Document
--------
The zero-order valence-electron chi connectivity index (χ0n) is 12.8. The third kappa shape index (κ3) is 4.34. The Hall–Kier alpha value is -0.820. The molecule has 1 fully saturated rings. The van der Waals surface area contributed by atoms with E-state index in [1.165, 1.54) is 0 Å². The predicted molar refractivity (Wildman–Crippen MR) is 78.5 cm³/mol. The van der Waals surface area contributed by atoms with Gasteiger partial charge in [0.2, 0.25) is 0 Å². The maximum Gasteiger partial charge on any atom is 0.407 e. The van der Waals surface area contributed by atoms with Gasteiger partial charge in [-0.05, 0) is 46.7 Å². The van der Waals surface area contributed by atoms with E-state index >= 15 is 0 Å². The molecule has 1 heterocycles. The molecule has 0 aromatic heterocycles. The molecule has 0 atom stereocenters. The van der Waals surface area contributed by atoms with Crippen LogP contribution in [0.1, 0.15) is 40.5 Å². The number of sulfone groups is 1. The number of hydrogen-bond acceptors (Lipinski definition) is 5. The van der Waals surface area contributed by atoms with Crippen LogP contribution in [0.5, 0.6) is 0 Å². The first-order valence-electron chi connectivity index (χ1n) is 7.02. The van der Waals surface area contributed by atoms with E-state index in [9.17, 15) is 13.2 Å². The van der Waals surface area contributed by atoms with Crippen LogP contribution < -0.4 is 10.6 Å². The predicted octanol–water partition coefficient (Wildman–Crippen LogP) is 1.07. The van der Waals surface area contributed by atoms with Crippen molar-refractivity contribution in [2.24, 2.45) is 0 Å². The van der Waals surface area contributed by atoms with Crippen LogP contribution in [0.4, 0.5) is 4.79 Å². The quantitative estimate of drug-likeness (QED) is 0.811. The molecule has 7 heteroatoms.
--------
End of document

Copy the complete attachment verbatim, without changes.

The zero-order valence-electron chi connectivity index (χ0n) is 12.8. The third kappa shape index (κ3) is 4.34. The Hall–Kier alpha value is -0.820. The molecule has 1 fully saturated rings. The van der Waals surface area contributed by atoms with E-state index in [1.165, 1.54) is 0 Å². The predicted molar refractivity (Wildman–Crippen MR) is 78.5 cm³/mol. The van der Waals surface area contributed by atoms with Gasteiger partial charge in [0.2, 0.25) is 0 Å². The maximum Gasteiger partial charge on any atom is 0.407 e. The van der Waals surface area contributed by atoms with Gasteiger partial charge in [-0.05, 0) is 46.7 Å². The van der Waals surface area contributed by atoms with E-state index >= 15 is 0 Å². The molecule has 1 heterocycles. The molecule has 0 aromatic heterocycles. The molecule has 0 atom stereocenters. The van der Waals surface area contributed by atoms with Crippen LogP contribution in [0.1, 0.15) is 40.5 Å². The number of sulfone groups is 1. The number of hydrogen-bond acceptors (Lipinski definition) is 5. The van der Waals surface area contributed by atoms with Crippen LogP contribution in [0.5, 0.6) is 0 Å². The first-order valence-electron chi connectivity index (χ1n) is 7.02. The van der Waals surface area contributed by atoms with E-state index in [9.17, 15) is 13.2 Å². The van der Waals surface area contributed by atoms with Crippen LogP contribution < -0.4 is 10.6 Å². The predicted octanol–water partition coefficient (Wildman–Crippen LogP) is 1.07. The van der Waals surface area contributed by atoms with Crippen molar-refractivity contribution in [2.24, 2.45) is 0 Å². The van der Waals surface area contributed by atoms with Crippen LogP contribution in [0.4, 0.5) is 4.79 Å². The quantitative estimate of drug-likeness (QED) is 0.811. The molecule has 7 heteroatoms.